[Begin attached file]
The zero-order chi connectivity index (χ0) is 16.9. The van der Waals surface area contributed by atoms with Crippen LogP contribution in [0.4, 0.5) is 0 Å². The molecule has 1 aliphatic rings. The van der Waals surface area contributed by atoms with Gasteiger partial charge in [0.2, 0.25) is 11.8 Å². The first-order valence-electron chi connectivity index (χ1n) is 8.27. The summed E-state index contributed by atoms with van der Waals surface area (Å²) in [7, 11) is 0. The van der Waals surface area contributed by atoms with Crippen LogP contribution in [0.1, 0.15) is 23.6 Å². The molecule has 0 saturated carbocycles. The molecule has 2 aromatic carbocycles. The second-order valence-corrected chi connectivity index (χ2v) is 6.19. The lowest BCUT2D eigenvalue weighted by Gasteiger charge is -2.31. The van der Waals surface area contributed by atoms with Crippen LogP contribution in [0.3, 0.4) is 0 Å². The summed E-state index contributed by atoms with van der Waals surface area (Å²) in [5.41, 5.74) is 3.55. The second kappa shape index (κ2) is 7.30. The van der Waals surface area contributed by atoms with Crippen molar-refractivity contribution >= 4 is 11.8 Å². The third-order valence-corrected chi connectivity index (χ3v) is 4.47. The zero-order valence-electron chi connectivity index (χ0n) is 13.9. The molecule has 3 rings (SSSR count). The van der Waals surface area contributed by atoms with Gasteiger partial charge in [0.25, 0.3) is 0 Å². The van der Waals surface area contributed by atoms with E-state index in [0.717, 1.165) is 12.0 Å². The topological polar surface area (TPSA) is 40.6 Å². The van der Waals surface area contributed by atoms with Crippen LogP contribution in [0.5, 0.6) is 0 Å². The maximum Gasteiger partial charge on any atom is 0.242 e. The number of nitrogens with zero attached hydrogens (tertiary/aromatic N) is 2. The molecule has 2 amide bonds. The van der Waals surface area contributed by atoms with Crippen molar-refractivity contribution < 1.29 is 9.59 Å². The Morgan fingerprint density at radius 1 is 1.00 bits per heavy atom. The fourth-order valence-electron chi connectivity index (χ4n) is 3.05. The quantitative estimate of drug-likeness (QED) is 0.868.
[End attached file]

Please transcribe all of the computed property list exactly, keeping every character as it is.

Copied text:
The zero-order chi connectivity index (χ0) is 16.9. The van der Waals surface area contributed by atoms with Crippen LogP contribution in [0.4, 0.5) is 0 Å². The molecule has 1 aliphatic rings. The van der Waals surface area contributed by atoms with Gasteiger partial charge in [0.2, 0.25) is 11.8 Å². The first-order valence-electron chi connectivity index (χ1n) is 8.27. The summed E-state index contributed by atoms with van der Waals surface area (Å²) in [7, 11) is 0. The van der Waals surface area contributed by atoms with Crippen LogP contribution in [0.1, 0.15) is 23.6 Å². The molecule has 0 saturated carbocycles. The molecule has 2 aromatic carbocycles. The second-order valence-corrected chi connectivity index (χ2v) is 6.19. The lowest BCUT2D eigenvalue weighted by Gasteiger charge is -2.31. The van der Waals surface area contributed by atoms with Crippen LogP contribution in [0.3, 0.4) is 0 Å². The summed E-state index contributed by atoms with van der Waals surface area (Å²) in [5.41, 5.74) is 3.55. The second kappa shape index (κ2) is 7.30. The van der Waals surface area contributed by atoms with Crippen molar-refractivity contribution >= 4 is 11.8 Å². The third-order valence-corrected chi connectivity index (χ3v) is 4.47. The zero-order valence-electron chi connectivity index (χ0n) is 13.9. The molecule has 3 rings (SSSR count). The van der Waals surface area contributed by atoms with Gasteiger partial charge in [0.25, 0.3) is 0 Å². The van der Waals surface area contributed by atoms with E-state index in [0.717, 1.165) is 12.0 Å². The topological polar surface area (TPSA) is 40.6 Å². The van der Waals surface area contributed by atoms with Crippen LogP contribution in [0.5, 0.6) is 0 Å². The maximum Gasteiger partial charge on any atom is 0.242 e. The number of nitrogens with zero attached hydrogens (tertiary/aromatic N) is 2. The molecule has 2 amide bonds. The van der Waals surface area contributed by atoms with Crippen molar-refractivity contribution < 1.29 is 9.59 Å². The Morgan fingerprint density at radius 1 is 1.00 bits per heavy atom. The fourth-order valence-electron chi connectivity index (χ4n) is 3.05. The quantitative estimate of drug-likeness (QED) is 0.868.